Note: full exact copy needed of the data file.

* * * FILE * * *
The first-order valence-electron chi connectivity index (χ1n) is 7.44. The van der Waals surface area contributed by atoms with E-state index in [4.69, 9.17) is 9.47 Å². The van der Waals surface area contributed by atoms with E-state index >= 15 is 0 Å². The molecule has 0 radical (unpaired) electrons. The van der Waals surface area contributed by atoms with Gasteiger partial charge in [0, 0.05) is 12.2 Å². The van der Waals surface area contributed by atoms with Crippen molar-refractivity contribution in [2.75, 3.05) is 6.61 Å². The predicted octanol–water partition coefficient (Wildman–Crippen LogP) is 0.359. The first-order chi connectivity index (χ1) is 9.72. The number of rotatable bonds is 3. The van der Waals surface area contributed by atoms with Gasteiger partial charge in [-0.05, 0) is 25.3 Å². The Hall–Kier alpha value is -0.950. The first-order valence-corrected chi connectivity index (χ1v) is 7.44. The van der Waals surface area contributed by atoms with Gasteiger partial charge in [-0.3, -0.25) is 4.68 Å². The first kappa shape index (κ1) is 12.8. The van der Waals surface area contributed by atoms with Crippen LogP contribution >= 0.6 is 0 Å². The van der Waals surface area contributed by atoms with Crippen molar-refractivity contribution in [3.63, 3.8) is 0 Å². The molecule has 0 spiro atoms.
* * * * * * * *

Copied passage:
The first-order valence-electron chi connectivity index (χ1n) is 7.44. The van der Waals surface area contributed by atoms with E-state index in [4.69, 9.17) is 9.47 Å². The van der Waals surface area contributed by atoms with E-state index >= 15 is 0 Å². The molecule has 0 radical (unpaired) electrons. The van der Waals surface area contributed by atoms with Gasteiger partial charge in [0, 0.05) is 12.2 Å². The van der Waals surface area contributed by atoms with Crippen molar-refractivity contribution in [2.75, 3.05) is 6.61 Å². The predicted octanol–water partition coefficient (Wildman–Crippen LogP) is 0.359. The first-order chi connectivity index (χ1) is 9.72. The number of rotatable bonds is 3. The van der Waals surface area contributed by atoms with Gasteiger partial charge in [-0.05, 0) is 25.3 Å². The Hall–Kier alpha value is -0.950. The first-order valence-corrected chi connectivity index (χ1v) is 7.44. The van der Waals surface area contributed by atoms with Gasteiger partial charge in [-0.3, -0.25) is 4.68 Å². The first kappa shape index (κ1) is 12.8. The van der Waals surface area contributed by atoms with Crippen LogP contribution >= 0.6 is 0 Å². The van der Waals surface area contributed by atoms with Crippen molar-refractivity contribution in [3.63, 3.8) is 0 Å². The molecule has 0 spiro atoms.